Late in the afternoon a small group of people has gathered on the tree-lined riverbank. The setting sun casts deep shadows over the water; the conditions are perfect for platypus spotting. All we need is a co-operative platypus.

A saw-shelled turtle rests on a submerged log while several others coast along with the current. More than once we mistake a submerged turtle for a platypus.

We all heed this advice – waiting quietly, talking in whispers and watching for tell-tale signs.

Suddenly we do see ripples and bubbles and there is a platypus.

As quickly as he surfaces he turns and dives again, disappearing into the murky water. But he’s in a playful mood and reappears time and time again.

We stand for a long time watching the platypus as he searches for his afternoon meal. It’s such a privilege to see this elusive animal in the wild.

We feel elated, but we’re not as excited as the man who’s been waiting all week. He’s ecstatic!

10 A Flash of Yellow

I’m joining Becky in her July Square Photo Challenge over at The Life of B.  The rules of the challenge are simple: most photos must be square and fit the theme word tree. Look for #treesquare. Come with me on a Central Queensland road trip starring trees and the beautiful landscapes of my home state.

Broken River, Eungella National Park

As we wander along the boardwalk at Broken River, a flash of yellow in the trees up ahead catches our attention.

It’s an Eastern Yellow Robin. At first it’s shy and hides in the foliage.

We stop and wait quietly until the robin comes closer.

Eventually it’s brave enough to fly down to the path and our patience is rewarded when it’s joined by a friend. They hop along the boards in front of us before flying away into the trees once more.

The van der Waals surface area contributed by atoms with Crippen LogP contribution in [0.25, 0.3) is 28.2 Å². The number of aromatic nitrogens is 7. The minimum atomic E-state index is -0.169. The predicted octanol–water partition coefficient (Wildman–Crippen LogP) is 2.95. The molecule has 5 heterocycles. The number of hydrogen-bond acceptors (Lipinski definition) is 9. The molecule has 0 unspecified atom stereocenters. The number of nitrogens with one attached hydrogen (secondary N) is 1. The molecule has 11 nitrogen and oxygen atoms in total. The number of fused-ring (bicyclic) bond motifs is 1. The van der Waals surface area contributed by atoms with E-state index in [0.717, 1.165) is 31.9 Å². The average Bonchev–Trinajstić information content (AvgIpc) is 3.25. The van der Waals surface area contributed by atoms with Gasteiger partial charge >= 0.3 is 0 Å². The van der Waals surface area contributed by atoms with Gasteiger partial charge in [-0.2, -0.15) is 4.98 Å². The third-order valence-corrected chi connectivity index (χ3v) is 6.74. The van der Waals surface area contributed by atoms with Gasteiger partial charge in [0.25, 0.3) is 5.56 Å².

7 Life Support

I’m joining Becky in her July Square Photo Challenge over at The Life of B.  The rules of the challenge are simple: most photos must be square and fit the theme word tree. Look for #treesquare. Come with me on a Central Queensland road trip starring trees and the beautiful landscapes of my home state.

Finch Hatton Gorge

Rawson’s Creek tumbles down from the mountains surrounding Finch Hatton Gorge, rushing over volcanic boulders on its way to the valley. While the water sustains life in the subtropical rainforest, trees also provide sustenance for other plants and animals.

Giant strangler figs with massive buttress root systems shelter new saplings from the blazing midday sun. Vines use tall straight tree trunks for support.

Insects thrive in the foliage. Some are easily seen, while others leave evidence of their activities.

Even fallen trees give life, as other plants and animals feed on their decaying trunks.

This stump is all that remains of a long gone tree but, with its cloak of thick green moss, it’s a thing of beauty.

27 After Dark

As part of Becky’s April Bright Square Photo Challenge over at The Life of B, I’ve opened the archives to January 2020 to share our 19 day trip to USA. Join me on a pictorial travelogue of the best and brightest of our pre-pandemic adventures in California and Nevada! The rules of the challenge are simple: most photos must be square and fit the theme word bright. Look for #brightsquare.

Postcards from America

Evening was already closing in by the time we arrived at San Francisco’s Pier 39.

At the end of the pier, the sculpture Open Heart mirrored the luminous colours of the sunset. 

Even though it was almost night, we could still see the California sea lions who live around the West Marina. They had already gathered on the docks, their glossy pelts shining in the fading light.

The sky darkened and the sea lions began to settle but we were reluctant to leave and stood watching until they were no longer visible.

By the time we were ready to move on the sky was dark. The pier wasn’t dark though, with 1,800 glowing LED lights illuminating the San Francisco Carousel. 

After starting with beautiful artwork, our evening ended the same way. Across the water more LEDs, an installation of 25,000 called The Bay Lights, lit up the Bay Bridge, all the way from San Francisco to Oakland. 

22 Squirrels in the Garden!

As part of Becky’s April Bright Square Photo Challenge over at The Life of B, I’ve opened the archives to January 2020 to share our 19 day trip to USA. Join me on a pictorial travelogue of the best and brightest of our pre-pandemic adventures in California and Nevada! The rules of the challenge are simple: most photos must be square and fit the theme word bright. Look for #brightsquare.

Postcards from America

Bright-eyed and bushy-tailed in the Japanese Tea Garden – and happy to pose for photos!